Mike McGrath-Bryan speaks with playwright Derek O’Gorman about new work ‘On The Third Day’, premiering at Cork Arts Theatre this August.
A young man falls into the River Lee. His partner and best friend scour the riverbank and wait, riddled with worry for news. A boatman stands by, doing his best to impart hard-won local knowledge and assist the search. These are the underlying tensions in new play ‘On the Third Day’. The idea of a river-rescue search, and the feeling of foreboding for those bearing witness, proved to be fertile ground for writer Derek O’Gorman, giving him the opportunity to study the city’s quays as a community and as a location. “The river is an integral part of the fabric of Cork City life, and that always fascinated me. Working in the city centre, I would cross numerous bridges every day, and at times of tragedy the community spirit shown by volunteers also intrigued me. There was a time when boatmen worked along Union Quay in particular, and the how and why of their life stories interested me. I felt there was a story to be told.”
Over the course of the play, three protagonists form a bond over the search, joined later in the story by a pair of estranged parents, creating an ensemble cast and providing scope to examine the nature of relationships between both people and environments, and how they are tested in times of uncertainty. For O’Gorman, this is a central element of the show. “I wanted the play to explore relationships, relationships with the river, the city but also interpersonal and intergenerational relationships. I wanted to explore these in as natural a way as possible. I think there are elements of all the characters in all of us.” Director Philip Anthony McCarthy has taken charge of casting for this production of the play, imbuing the story with the experience of local veterans and the energy of new faces from the local theatre community. O’Gorman is effusive. “Philip has assembled an unbelievably talented cast, mixing established local actors with, young, exciting talent. Tony Walsh, Cian Hurley, Rebecca McCarthy, Veronica Henley, and David O’Donoghue all really bring a natural feel to the piece, and (help) draw the audience into this world.”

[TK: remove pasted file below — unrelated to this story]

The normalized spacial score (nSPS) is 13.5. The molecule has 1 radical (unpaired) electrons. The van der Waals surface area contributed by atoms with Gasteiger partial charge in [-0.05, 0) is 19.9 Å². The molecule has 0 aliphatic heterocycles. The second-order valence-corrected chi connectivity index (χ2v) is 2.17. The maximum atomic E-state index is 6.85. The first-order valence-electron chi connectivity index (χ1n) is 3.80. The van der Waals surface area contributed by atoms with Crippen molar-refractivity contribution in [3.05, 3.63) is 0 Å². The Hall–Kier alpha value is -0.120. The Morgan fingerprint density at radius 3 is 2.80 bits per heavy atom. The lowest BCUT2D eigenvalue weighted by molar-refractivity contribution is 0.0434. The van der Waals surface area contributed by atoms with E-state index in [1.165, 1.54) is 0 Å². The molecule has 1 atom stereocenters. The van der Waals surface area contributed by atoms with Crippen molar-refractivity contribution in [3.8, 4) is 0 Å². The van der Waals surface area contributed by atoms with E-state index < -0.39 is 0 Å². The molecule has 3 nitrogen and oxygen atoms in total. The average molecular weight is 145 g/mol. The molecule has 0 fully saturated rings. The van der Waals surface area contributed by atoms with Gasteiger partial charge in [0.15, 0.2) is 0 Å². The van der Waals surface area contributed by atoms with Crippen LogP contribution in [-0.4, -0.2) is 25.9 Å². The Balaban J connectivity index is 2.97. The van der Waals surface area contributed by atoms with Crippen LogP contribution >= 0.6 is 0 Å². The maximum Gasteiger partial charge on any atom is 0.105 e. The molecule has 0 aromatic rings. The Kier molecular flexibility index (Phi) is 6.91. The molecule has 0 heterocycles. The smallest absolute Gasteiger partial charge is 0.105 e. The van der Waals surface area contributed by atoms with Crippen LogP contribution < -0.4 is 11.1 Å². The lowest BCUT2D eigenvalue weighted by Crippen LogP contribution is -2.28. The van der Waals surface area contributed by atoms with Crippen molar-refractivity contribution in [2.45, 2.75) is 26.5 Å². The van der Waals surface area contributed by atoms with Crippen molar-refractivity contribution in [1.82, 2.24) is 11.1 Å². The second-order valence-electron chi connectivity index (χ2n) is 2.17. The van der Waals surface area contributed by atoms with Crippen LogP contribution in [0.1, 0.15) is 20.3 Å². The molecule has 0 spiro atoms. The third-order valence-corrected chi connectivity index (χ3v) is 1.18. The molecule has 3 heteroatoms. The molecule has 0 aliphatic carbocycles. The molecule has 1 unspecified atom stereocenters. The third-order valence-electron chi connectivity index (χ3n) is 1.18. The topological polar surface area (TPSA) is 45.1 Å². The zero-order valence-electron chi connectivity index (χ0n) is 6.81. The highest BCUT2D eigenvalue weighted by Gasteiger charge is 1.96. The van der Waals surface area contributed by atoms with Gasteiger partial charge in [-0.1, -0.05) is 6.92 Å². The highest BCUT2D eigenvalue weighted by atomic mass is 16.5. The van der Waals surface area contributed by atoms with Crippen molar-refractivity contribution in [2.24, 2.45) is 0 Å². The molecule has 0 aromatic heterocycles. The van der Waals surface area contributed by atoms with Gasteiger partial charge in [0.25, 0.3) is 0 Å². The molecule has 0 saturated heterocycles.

McCarthy himself is an award-winning local director, with an expanding body of work in live theatre and film, and O’Gorman’s admiration for his work led to him being offered the director’s chair. But professional respect is only part of it for O’Gorman. “Philip is an extremely talented director, whose work I have always admired.He has a tremendous creative vision for whatever he puts his mind to, be it theatre or film. He is a very natural director, and has a real feel for Cork in general, and this piece in particular. The creative process has been dynamic. I have worked with directors off-Broadway and the Abbey, and I would put Philip right up there. What I really admire is that Philip has a great humility about him, and in my opinion that sets real talent apart.”
You’re working with the Cork Arts Theatre, colloquially known as the Cat Club, to stage the play’s debut run – what have they been like to deal with, and what effect has the room’s atmosphere had on rehearsals and the subsequent result? “The Cat Club is an amazing venue, but first and foremost is run by a dedicated team, who are committed to providing excellent theatre while also developing writers, directors, actors, and crew. Artistic director Dolores Mannion works brilliantly at finding a balance to put the Cat Club at the forefront of both local and national theatre. I think the space at the Cat Club is really going to complement the play.”
Once the August run is over with, the play’s story almost demands being brought to site-specific productions, a possibility already being mulled over. “I would like to bring the play into the community, and perhaps reach non-traditional theatre audiences in non-traditional settings. I like that idea, so watch this space.”